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What are the symptoms of ulcerative colitis?

The typical symptoms of someone with ulcerative colitis are frequent loose watery, and often bloody bowel movements [2]. Patients with severe disease can report moving their bowels15-20 times a day. Moderate to severe colitis also can cause diarrhea at,night, a strong urge to pass stool that is difficult to ignore (urgency) and, occasionally, inability to hold in bowel movements (incontinence). Prolonged diarrhea may lead to weight loss in severe cases and anemia if there is blood loss or severe enough inflammation. Yet, paradoxically, patients who have disease localized to the rectum can also be constipated. The extent of colon affected by the disease and the location, as well as disease severity influences which symptoms dominate.

Diarrhea +++
Crampy abdominal pain +++
Bloody stool +++
Urgency ++
Incontinence of stool +
Weight loss +
Fevers +
Joint pains +

Crampy abdominal pain is also common, often relieved by passing stool. The pain is usually on the lower left side, but may be across the entire abdomen. A feeling of distension and bloating may also be present. About 30-50% of patients experience symptoms outside the intestinal tract, including joint pains, skin rashes, and eye irritation. Fever may occur during severe flares of the disease. Anemia can occur due to blood loss. As with many chronic diseases, malnutrition, psychological stress, and work disability may become problematic as a consequence of persistent active disease. Fertility may be affected by active UC, as well as by medications or surgery for the disease.

Fatigue is not specific to UC but can be often occur with other issues. Fever, particularly low-grade (below 101F) can be caused by UC, but it is important to make sure there is no ongoing infection. Temperatures greater than 101F are usually due to other causes such as infection, and would require you to notify your health care provider.

Unfortunately the symptoms described above are not exclusive to ulcerative colitis. In young adults with new-onset diarrhea, infections of the colon are the most important causes to consider. After these infections have been excluded, ulcerative colitis is an important consideration.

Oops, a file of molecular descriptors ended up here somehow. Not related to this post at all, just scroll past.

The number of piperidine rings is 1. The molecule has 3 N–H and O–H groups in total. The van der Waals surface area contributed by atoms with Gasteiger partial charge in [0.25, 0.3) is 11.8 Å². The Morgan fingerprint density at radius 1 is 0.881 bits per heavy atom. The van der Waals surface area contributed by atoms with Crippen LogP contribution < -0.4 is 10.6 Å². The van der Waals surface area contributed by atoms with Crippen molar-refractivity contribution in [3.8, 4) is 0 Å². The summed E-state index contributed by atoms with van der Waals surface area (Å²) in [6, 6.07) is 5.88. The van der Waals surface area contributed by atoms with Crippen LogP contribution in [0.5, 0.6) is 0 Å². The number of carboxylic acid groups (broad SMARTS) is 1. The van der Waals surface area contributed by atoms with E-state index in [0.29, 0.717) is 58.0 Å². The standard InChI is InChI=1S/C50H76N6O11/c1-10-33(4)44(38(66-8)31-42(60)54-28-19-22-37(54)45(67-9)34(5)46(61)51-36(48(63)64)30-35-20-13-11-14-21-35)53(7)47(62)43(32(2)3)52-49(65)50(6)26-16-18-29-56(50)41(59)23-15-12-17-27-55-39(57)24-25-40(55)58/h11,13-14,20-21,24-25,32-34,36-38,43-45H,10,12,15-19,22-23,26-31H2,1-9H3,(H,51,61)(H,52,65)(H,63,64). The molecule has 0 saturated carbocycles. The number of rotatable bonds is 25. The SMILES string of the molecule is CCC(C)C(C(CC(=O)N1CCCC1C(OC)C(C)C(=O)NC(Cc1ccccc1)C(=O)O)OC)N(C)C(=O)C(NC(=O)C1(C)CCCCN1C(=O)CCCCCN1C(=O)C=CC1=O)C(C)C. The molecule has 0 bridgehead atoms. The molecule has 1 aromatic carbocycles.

In addition to these bowel related symptoms, UC can cause symptoms which are outside the bowel (or extra-intestinal manifestations). Joint pains, particularly in the larger joints- hips, knees- can occur in more than 40 % of people. People may also experience eye and skin problems, mouth, and rectal sores.

Other conditions that produce similar symptoms to ulcerative colitis include:

  • Irritable Bowel Syndrome, which can cause diarrhea and crampy abdominal pain, but bleeding and night-time diarrhea are unusual.
  • Intestinal infections (Clostridium difficile, Salmonella, Shigella and Campylobacter), which can cause profuse diarrhea, rectal bleeding, fevers and abdominal pain (infectious colitis).
  • Crohn's disease of the colon, which may cause similar symptoms to ulcerative colitis, but usually the colon is inflamed only in a patchy manner.
  • Insufficient blood supply to the colon, which in older patients can cause bloody diarrhea and severe abdominal pain (ischemic colitis).
  • Celiac disease, microscopic colitis, bacterial overgrowth and lactose intolerance are among the other conditions that can cause diarrhea and crampy abdominal pain without bleeding.

All of the symptoms above require medical attention, but symptoms alone are insufficient to diagnose ulcerative colitis. Nevertheless, once the diagnosis is established, changes in symptoms are a reliable way of determining whether the disease is active or not.

Contact Information

Inflammatory Bowel Disease Program
Digestive Disease Center
Beth Israel Deaconess Medical Center
330 Brookline Avenue
Boston, MA 02215